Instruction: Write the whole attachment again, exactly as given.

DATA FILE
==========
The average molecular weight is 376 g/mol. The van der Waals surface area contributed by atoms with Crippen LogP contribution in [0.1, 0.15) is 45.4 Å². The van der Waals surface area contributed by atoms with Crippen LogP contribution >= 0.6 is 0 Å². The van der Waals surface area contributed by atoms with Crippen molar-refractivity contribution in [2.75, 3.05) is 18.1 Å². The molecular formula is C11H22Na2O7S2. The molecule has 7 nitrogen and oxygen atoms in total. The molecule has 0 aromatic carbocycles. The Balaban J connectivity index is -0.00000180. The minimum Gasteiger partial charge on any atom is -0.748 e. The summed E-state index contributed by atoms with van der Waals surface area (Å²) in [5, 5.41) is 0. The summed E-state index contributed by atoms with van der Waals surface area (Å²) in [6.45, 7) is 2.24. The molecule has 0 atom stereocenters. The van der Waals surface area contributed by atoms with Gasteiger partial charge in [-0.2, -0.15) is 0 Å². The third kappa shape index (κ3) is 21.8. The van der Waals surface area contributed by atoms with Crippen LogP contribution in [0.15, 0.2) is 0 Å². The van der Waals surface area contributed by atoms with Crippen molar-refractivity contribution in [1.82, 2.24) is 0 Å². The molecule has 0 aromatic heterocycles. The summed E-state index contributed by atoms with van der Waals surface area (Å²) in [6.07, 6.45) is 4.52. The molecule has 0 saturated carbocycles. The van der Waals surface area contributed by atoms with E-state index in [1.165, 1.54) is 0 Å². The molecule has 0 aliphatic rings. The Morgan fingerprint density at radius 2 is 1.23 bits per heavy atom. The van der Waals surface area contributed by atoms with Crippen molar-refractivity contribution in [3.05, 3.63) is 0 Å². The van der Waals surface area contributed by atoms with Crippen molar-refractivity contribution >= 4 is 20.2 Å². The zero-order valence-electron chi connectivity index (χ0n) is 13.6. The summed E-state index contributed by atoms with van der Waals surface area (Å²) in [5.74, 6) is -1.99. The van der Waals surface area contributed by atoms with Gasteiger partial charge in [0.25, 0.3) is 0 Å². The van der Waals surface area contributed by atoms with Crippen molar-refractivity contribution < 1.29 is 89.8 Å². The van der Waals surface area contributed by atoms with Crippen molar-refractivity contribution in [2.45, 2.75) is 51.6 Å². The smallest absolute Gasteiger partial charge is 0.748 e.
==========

The average molecular weight is 376 g/mol. The van der Waals surface area contributed by atoms with Crippen LogP contribution in [0.1, 0.15) is 45.4 Å². The van der Waals surface area contributed by atoms with Crippen LogP contribution >= 0.6 is 0 Å². The van der Waals surface area contributed by atoms with Crippen molar-refractivity contribution in [2.75, 3.05) is 18.1 Å². The molecular formula is C11H22Na2O7S2. The molecule has 7 nitrogen and oxygen atoms in total. The molecule has 0 aromatic carbocycles. The Balaban J connectivity index is -0.00000180. The minimum Gasteiger partial charge on any atom is -0.748 e. The summed E-state index contributed by atoms with van der Waals surface area (Å²) in [5, 5.41) is 0. The summed E-state index contributed by atoms with van der Waals surface area (Å²) in [6.45, 7) is 2.24. The molecule has 0 atom stereocenters. The van der Waals surface area contributed by atoms with Gasteiger partial charge in [-0.2, -0.15) is 0 Å². The third kappa shape index (κ3) is 21.8. The van der Waals surface area contributed by atoms with Crippen LogP contribution in [0.15, 0.2) is 0 Å². The van der Waals surface area contributed by atoms with Crippen molar-refractivity contribution in [1.82, 2.24) is 0 Å². The molecule has 0 aromatic heterocycles. The summed E-state index contributed by atoms with van der Waals surface area (Å²) in [6.07, 6.45) is 4.52. The molecule has 0 saturated carbocycles. The van der Waals surface area contributed by atoms with E-state index in [1.165, 1.54) is 0 Å². The molecule has 0 aliphatic rings. The Morgan fingerprint density at radius 2 is 1.23 bits per heavy atom. The van der Waals surface area contributed by atoms with Crippen molar-refractivity contribution in [3.05, 3.63) is 0 Å². The van der Waals surface area contributed by atoms with Crippen molar-refractivity contribution >= 4 is 20.2 Å². The zero-order valence-electron chi connectivity index (χ0n) is 13.6. The summed E-state index contributed by atoms with van der Waals surface area (Å²) in [5.74, 6) is -1.99. The van der Waals surface area contributed by atoms with Gasteiger partial charge in [0.25, 0.3) is 0 Å². The van der Waals surface area contributed by atoms with Crippen molar-refractivity contribution < 1.29 is 89.8 Å². The van der Waals surface area contributed by atoms with Crippen molar-refractivity contribution in [2.45, 2.75) is 51.6 Å². The smallest absolute Gasteiger partial charge is 0.748 e.